On a recent trip to Kyrgyzstan, I sat down with craft-entrepreneur and designer Chynara Makashova, co-founder of the TUMAR artisan group in Kyrgyzstan to discuss an initiative she started to help preserve an ancient Kyrgyz weaving technique called Gadjari.
Tumar is an amalgam of several small artisanal workshops that was started in 1998. Today it is a leading force of artisanal workmanship and production in Kyrgyzstan. This month their flagship Bishkek store is featuring a beautiful display of Gadjari weavings.
Concerned with the quickening pace of the disappearance of weaving in Kyrgyzstan, Chynara had long wanted to create a weaving workshop. The opportunity arose several years ago as Tumar was working on mastering the production of yurts (the traditional felt-based home of nomadic Kyrgyz). The felted and wooden portions of the yurt were being made, but the group was looking to develop the terme, the decorative fixings and woven bands, as well as carpets and cushions to decorate the yurt.
Chynara went out in search of weaving masters. She was told that the best weavers were the Kyrgyz from the Murgab region of Tajikistan in the high Pamir—these are Kyrgyz that are no longer living in Kyrgyzstan. Historically, many Kyrgyz herders roamed the high-mountainous territory of the Tajik and Afghan Pamir. With the fixing of nations, the Pamiri Kyrgyz ended up “stuck” in Tajikistan and Afghanistan.
However with the on-going Tajik civil war of the early 1990s, many Pamiri Kyrgyz fled Tajikistan and “returned” to Kyrgyzstan. Some of Chynara’s friends told her about the many Kyrgyz refugees who returned—entire villages moving together, and relocating to an area not far from the capital city of Bishkek—to Sokuluk.
Chynara asked some of the new refugees about traditional weaving techniques, and quickly met Aytbyubyu Apa and her family. Aytbyubyu Apa, an elderly woman who had deep traditional knowledge had mastered many of the techniques of plaiting and weaving. Aytbyubyu was teaching her skills to many of the other younger women refugees, as well as her children. She was a natural leader for Chynara’s weaving project.
Aytbyubyu and her family started to make all of the traditional yurt decorations—for Tumar’s yurts, as well as narrow bands for belts, bags, and ribbons. Chynara then worked with the family to develop some beautiful carpets, cushions and ottomans, and saddle rugs.
Chynara was adamant that they use the traditional Terme and Gadjari weaving. The Gadjari weaving also enabled the weavers to develop particularly complex geometric patterns, which are executed by hand above the weft—a technique known as weft-faced weave. Although the Gadjari and Terme weaving are done on the same loom, the Gadjari feels thinner and more delicate, with a more distinct pattern. The Gadjari weaving however requires a backing because the idle thread colors that are used in the patterning over the weft are left to dangle on the rug’s backside. (In the Termestyle, the pattern is thicker and forms a padding in the back of the weave so that the threads on the back do not sag).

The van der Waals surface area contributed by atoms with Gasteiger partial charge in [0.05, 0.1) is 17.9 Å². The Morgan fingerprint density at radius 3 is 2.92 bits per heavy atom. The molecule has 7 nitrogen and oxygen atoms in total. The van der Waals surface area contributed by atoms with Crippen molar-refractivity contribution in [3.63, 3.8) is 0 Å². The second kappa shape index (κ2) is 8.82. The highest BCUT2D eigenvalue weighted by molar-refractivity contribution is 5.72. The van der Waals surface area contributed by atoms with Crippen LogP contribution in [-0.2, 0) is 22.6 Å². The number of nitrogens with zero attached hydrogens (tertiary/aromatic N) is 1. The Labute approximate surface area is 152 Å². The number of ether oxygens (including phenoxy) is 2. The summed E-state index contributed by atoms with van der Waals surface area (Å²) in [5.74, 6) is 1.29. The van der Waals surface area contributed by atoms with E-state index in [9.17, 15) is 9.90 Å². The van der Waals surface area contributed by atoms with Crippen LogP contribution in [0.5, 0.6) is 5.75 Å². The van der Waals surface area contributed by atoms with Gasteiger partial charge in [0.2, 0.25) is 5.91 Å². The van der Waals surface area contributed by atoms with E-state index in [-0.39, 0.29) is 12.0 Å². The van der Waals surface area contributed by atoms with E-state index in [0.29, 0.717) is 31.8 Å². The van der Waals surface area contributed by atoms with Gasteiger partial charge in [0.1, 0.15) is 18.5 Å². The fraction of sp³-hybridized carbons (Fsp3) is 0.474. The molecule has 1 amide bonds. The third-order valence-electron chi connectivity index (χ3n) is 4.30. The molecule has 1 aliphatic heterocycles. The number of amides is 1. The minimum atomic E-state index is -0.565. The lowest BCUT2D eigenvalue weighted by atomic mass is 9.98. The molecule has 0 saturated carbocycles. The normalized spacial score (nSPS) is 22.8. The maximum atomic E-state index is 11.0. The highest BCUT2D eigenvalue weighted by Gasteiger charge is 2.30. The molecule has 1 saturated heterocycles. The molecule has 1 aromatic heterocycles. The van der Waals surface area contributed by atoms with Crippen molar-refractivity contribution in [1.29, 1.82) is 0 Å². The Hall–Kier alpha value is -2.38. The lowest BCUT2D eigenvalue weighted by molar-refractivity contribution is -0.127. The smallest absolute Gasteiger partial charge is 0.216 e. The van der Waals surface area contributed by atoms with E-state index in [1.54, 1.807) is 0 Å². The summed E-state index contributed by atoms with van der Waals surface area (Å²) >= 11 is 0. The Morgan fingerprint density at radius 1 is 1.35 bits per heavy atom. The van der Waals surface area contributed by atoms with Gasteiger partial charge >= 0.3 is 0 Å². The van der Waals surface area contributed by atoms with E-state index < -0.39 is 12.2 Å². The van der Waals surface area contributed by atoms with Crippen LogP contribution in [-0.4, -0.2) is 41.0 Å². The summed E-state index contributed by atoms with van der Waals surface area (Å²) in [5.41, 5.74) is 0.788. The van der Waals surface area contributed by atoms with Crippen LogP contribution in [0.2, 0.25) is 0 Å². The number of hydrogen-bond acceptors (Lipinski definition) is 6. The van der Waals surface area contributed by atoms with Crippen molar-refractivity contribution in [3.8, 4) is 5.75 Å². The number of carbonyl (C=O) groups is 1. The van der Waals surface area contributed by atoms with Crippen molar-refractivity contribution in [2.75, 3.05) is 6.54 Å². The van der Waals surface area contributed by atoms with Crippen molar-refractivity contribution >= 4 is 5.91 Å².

Each geometric pattern has its name; many incorporate sacred marks or amulets. Some of the frequently used Gadjari patterns symbolize fidelity in friendship, perpetual motion, warmth, creativity and respect, beauty and grace. They are woven symbols, poems.
Gadjari weaving is done on a simple horizontal loom called ormok typical of nomadic weaving. The women squat on the ground and bend over the weft, rhythmically weaving their threads in a laborious, and slow process.The woven strips are usually around 20 cm wide, and can reach many meters in length. One woman can usually weave about 70 cm to 1.5 meters per day—depending on the complexity of the pattern.
The strips are made of merino semi-fine wool hand-spun into yarn. For contrasting black and white carpets, natural un-dyed wool is used. For the brighter colors however—the blues, reds, and yellows—Russian dyes are used. Kyrgyz artisans still living in Murghab also use yak wool for these weavings, but this makes for substantially thicker carpets.
After Aytbyubyu Apa’s recent death, the weaving work has been taken over by her children, with her eldest son Askar at the helm. However, despite these efforts and the Terme and Gadjari weaving traditions walk precariously on the edge of disappearance.
Chynara is trying to build demand, but it remains to be seen how much traction the weaving can gain. “Tradition among the population can thrive and grow if there is demand for that particular product,” says Chynara, “However, handmade products in the local Kyrgyz market in general can just not compete with commercial products, and I do not see a clear future for traditional Kyrgyz weaving crafts – they need special support for their on-going survival and development.”
Hopefully Tumar’s muscle can help in protecting the beautiful Gadjari and Terme weavings. This past winter, Craftspring brought some lovely Gadjari weavings to an exhibit in New York
Tumar was started in 1998 and today employs 176 permanent people as well as over 50 other independent artisans who work with Tumar on ad-hoc specialized projects. Tumar is agglomeration of about a dozen small craft workshops that combine forces to purchase raw materials, apply for funding and grants, and develop access to markets. Tumar’s beautiful flagship store is located in central Bishkek, and they have also recently opened a satellite store in Almaty, Kazakhstan. Tumar’s mission is the preservation and development of traditional and contemporary material culture of the Kyrgyz people and handicraft production. Learn more at www.tumar.com
Anne-Laure Py is the founder of Craftspring, which works with 12 different artisanal workshops in Kyrgyzstan—all founded and run by amazing women entrepreneurs. Craftspring works with each workshop to design and distribute a line of beautiful hand-felted holiday ornaments and home décor. Learn more at www.craftspring.com.